"Built to last forever" is the boast of any proud engineer, architect or city planner. And yet, the massive forms slowly rot. Water and air work the chemical reaction that turns steel to rust. It is a process in extremely slow motion, but it is inevitable and inexorable. Nothing lasts forever.
My previous bridge series played down context and environment in order to force the viewer to focus on the form. This series adds the component of time to the mix. How to paint time? I use three techniques. In some paintings, backgrounds are deliberately blurred to give a sense of movement and indicate the contrast between fast and slow time. In other paintings, backgrounds are reintroduced to reflect seasonal change. And, finally, the objects themselves reveal the effects of time as their hard edges slowly degrade.
This subject matter works on several levels. From a political perspective, at a time when governments commonly press the notion of being "all powerful", it is important to remember that such absolutes are illusory. All power is transient. On a personal level, one observes the effects of the aging process. Are the physical changes one experiences only a loss or a change to a new reality? Choices are implicit. One can ignore the changes or try to resist them. Another option is to embrace the change. These paintings are about accepting the change. The basic form is still there, but the effects of time bathe them in beautiful light and colors, softening and transforming them.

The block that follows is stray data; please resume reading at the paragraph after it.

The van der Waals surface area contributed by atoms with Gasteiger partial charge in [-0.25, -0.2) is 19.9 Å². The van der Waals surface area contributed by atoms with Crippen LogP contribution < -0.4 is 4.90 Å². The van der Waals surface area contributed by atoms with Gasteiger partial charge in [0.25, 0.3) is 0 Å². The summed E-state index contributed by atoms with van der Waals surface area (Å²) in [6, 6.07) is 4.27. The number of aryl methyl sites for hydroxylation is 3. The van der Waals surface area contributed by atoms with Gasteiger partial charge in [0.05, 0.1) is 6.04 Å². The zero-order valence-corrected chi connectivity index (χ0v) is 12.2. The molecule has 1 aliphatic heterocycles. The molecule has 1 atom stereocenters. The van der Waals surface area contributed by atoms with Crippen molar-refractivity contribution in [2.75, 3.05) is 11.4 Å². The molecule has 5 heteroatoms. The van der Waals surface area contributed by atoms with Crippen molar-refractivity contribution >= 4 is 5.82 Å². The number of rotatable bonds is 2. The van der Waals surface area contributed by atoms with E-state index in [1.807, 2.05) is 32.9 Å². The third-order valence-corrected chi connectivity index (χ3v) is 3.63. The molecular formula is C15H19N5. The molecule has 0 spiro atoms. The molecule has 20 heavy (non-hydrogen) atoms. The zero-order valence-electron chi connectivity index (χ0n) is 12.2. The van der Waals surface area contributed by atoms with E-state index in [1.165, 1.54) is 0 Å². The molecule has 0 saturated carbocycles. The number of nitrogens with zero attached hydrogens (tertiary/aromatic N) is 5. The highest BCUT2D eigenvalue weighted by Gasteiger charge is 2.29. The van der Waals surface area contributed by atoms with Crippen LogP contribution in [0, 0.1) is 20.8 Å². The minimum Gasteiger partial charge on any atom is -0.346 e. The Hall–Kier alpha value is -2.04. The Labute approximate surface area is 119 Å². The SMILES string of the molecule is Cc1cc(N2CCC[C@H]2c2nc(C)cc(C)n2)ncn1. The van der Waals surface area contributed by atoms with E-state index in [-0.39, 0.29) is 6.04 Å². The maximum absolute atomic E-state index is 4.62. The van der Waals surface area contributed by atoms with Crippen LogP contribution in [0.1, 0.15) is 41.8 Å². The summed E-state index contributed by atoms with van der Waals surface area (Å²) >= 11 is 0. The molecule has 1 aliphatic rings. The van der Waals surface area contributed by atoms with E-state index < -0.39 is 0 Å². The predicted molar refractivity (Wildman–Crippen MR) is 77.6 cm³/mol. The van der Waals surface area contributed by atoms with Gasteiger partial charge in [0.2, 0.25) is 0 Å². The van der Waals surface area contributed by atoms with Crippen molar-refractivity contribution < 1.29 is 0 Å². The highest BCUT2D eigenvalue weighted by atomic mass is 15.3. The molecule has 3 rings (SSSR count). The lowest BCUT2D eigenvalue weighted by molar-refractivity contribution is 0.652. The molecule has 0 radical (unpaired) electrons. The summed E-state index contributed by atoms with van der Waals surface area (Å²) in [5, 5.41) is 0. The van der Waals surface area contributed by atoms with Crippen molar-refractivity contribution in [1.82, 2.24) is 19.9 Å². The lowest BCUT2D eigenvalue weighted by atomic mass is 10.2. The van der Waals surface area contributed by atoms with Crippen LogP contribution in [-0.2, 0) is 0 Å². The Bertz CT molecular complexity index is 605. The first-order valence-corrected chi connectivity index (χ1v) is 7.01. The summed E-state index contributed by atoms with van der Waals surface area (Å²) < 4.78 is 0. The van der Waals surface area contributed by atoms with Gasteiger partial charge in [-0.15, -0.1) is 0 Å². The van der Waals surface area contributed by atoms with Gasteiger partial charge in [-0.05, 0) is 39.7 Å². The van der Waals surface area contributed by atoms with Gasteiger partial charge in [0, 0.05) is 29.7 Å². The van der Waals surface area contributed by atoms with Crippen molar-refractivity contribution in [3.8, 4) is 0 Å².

"Fast I Slow", Oil on Canvas, 26" x 40", 2003